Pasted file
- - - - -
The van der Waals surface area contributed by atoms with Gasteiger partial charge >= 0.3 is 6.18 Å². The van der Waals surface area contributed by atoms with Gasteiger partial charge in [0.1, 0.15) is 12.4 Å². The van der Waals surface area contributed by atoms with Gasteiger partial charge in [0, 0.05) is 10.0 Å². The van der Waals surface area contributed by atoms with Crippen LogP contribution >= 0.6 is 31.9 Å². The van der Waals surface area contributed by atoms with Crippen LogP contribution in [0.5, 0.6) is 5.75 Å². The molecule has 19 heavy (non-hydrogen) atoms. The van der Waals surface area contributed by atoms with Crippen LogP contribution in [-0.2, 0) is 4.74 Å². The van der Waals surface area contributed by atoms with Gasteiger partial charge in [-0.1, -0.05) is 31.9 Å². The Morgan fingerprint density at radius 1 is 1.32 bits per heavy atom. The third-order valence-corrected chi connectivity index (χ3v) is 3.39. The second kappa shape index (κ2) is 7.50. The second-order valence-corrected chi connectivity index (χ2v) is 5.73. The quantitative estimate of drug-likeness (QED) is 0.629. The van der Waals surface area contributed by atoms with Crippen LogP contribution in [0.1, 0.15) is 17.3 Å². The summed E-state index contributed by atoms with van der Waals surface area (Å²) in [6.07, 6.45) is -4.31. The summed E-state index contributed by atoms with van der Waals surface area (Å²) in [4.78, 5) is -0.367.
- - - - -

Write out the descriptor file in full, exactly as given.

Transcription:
The van der Waals surface area contributed by atoms with Gasteiger partial charge >= 0.3 is 6.18 Å². The van der Waals surface area contributed by atoms with Gasteiger partial charge in [0.1, 0.15) is 12.4 Å². The van der Waals surface area contributed by atoms with Gasteiger partial charge in [0, 0.05) is 10.0 Å². The van der Waals surface area contributed by atoms with Crippen LogP contribution >= 0.6 is 31.9 Å². The van der Waals surface area contributed by atoms with Crippen LogP contribution in [0.5, 0.6) is 5.75 Å². The molecule has 19 heavy (non-hydrogen) atoms. The van der Waals surface area contributed by atoms with Crippen LogP contribution in [-0.2, 0) is 4.74 Å². The van der Waals surface area contributed by atoms with Gasteiger partial charge in [-0.1, -0.05) is 31.9 Å². The Morgan fingerprint density at radius 1 is 1.32 bits per heavy atom. The third-order valence-corrected chi connectivity index (χ3v) is 3.39. The second kappa shape index (κ2) is 7.50. The second-order valence-corrected chi connectivity index (χ2v) is 5.73. The quantitative estimate of drug-likeness (QED) is 0.629. The van der Waals surface area contributed by atoms with Crippen LogP contribution in [0.1, 0.15) is 17.3 Å². The summed E-state index contributed by atoms with van der Waals surface area (Å²) in [6.07, 6.45) is -4.31. The summed E-state index contributed by atoms with van der Waals surface area (Å²) in [4.78, 5) is -0.367.